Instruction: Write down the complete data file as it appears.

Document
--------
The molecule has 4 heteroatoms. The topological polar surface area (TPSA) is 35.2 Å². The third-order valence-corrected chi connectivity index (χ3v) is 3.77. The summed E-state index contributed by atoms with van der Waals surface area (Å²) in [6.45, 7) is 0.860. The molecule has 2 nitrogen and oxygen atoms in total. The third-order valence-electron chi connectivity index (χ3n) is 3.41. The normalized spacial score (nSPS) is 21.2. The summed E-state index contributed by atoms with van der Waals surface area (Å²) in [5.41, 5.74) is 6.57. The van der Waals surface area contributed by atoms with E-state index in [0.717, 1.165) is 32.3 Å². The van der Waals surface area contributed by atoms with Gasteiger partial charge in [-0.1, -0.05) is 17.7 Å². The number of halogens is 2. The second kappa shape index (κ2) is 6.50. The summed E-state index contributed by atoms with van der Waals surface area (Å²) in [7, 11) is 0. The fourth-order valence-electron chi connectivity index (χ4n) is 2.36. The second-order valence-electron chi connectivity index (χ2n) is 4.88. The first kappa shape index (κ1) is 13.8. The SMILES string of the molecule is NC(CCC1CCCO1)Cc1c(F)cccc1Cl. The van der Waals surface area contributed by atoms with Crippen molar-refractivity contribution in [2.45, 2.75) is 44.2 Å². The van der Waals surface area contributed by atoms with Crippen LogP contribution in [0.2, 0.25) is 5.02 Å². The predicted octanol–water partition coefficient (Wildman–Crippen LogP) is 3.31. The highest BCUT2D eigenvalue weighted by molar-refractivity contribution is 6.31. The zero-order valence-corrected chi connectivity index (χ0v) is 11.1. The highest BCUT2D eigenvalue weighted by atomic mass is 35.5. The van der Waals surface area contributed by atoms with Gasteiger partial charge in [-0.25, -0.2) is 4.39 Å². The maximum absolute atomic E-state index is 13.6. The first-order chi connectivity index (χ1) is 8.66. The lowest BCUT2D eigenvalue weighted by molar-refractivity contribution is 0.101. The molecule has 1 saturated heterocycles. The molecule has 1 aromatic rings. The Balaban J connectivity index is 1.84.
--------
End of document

The molecule has 4 heteroatoms. The topological polar surface area (TPSA) is 35.2 Å². The third-order valence-corrected chi connectivity index (χ3v) is 3.77. The summed E-state index contributed by atoms with van der Waals surface area (Å²) in [6.45, 7) is 0.860. The molecule has 2 nitrogen and oxygen atoms in total. The third-order valence-electron chi connectivity index (χ3n) is 3.41. The normalized spacial score (nSPS) is 21.2. The summed E-state index contributed by atoms with van der Waals surface area (Å²) in [5.41, 5.74) is 6.57. The van der Waals surface area contributed by atoms with E-state index in [0.717, 1.165) is 32.3 Å². The van der Waals surface area contributed by atoms with Gasteiger partial charge in [-0.1, -0.05) is 17.7 Å². The number of halogens is 2. The second kappa shape index (κ2) is 6.50. The summed E-state index contributed by atoms with van der Waals surface area (Å²) in [7, 11) is 0. The fourth-order valence-electron chi connectivity index (χ4n) is 2.36. The second-order valence-electron chi connectivity index (χ2n) is 4.88. The first kappa shape index (κ1) is 13.8. The SMILES string of the molecule is NC(CCC1CCCO1)Cc1c(F)cccc1Cl. The van der Waals surface area contributed by atoms with Crippen molar-refractivity contribution in [2.45, 2.75) is 44.2 Å². The van der Waals surface area contributed by atoms with Crippen LogP contribution in [0.2, 0.25) is 5.02 Å². The predicted octanol–water partition coefficient (Wildman–Crippen LogP) is 3.31. The highest BCUT2D eigenvalue weighted by molar-refractivity contribution is 6.31. The zero-order valence-corrected chi connectivity index (χ0v) is 11.1. The highest BCUT2D eigenvalue weighted by atomic mass is 35.5. The van der Waals surface area contributed by atoms with Gasteiger partial charge in [-0.25, -0.2) is 4.39 Å². The maximum absolute atomic E-state index is 13.6. The first-order chi connectivity index (χ1) is 8.66. The lowest BCUT2D eigenvalue weighted by molar-refractivity contribution is 0.101. The molecule has 1 saturated heterocycles. The molecule has 1 aromatic rings. The Balaban J connectivity index is 1.84.